Doesn’t look a day over 150, does it?
The Job Carr Cabin Museum is ten years old this year. The original cabin was built in 1865. After being moved several times and allowed to deteriorate, it finally bit the dust a number of years ago.
In the late 1990s, a group of civic leaders got together and decided that it was a shame that the first building in the city of Tacoma, Washington, had vanished (or, more likely, given our climate, rotted away). So they decided to build a replica. Fortunately, because Tacoma’s first settler had a son who was a photographer, they were able to replicate the old cabin accurately.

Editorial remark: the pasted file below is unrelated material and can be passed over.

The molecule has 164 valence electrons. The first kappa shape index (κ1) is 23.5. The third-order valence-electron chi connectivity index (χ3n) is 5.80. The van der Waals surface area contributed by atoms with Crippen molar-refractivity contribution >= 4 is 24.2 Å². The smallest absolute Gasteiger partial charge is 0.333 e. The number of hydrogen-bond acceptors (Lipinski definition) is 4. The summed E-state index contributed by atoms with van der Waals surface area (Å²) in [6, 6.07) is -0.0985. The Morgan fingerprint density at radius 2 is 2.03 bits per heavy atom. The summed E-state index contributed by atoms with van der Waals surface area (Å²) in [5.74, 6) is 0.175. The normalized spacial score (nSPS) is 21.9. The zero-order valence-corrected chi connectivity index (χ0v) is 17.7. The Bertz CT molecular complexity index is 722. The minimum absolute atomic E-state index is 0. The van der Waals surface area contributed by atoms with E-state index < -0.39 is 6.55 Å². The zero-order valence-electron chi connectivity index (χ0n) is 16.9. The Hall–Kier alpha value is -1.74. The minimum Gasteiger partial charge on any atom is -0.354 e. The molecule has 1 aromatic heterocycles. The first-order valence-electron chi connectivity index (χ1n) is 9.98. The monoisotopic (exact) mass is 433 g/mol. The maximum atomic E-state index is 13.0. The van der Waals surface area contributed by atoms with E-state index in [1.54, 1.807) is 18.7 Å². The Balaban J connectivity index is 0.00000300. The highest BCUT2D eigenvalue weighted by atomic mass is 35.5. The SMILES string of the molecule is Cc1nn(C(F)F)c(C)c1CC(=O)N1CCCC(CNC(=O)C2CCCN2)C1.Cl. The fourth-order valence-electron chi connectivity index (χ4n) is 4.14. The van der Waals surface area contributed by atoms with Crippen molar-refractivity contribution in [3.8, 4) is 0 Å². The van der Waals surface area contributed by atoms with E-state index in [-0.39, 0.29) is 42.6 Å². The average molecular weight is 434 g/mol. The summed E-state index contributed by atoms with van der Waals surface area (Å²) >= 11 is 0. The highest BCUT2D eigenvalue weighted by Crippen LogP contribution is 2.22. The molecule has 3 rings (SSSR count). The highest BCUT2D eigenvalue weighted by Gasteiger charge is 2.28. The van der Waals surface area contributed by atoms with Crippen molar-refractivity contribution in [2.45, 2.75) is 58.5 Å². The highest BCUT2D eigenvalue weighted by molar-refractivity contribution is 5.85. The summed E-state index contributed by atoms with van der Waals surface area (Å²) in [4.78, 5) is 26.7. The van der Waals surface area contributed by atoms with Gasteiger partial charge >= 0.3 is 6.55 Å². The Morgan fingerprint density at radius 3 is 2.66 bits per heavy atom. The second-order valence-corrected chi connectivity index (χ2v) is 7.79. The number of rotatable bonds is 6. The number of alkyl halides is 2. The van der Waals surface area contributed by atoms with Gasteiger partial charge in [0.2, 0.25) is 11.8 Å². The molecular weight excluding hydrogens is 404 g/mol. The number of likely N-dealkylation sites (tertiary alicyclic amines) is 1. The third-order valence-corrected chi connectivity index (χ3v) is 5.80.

It was built in 2000. Unlike the original, which was built by hand, by one man, the builders of the copy had access to modern building tools. And a crane. I suspect Job would have given his eyeteeth for that crane.
I will be putting a display together in the cabin’s two exhibit cases, telling the story of the reconstruction of Job’s cabin.
I hope you’ll be interested to follow along as I construct this exhibit!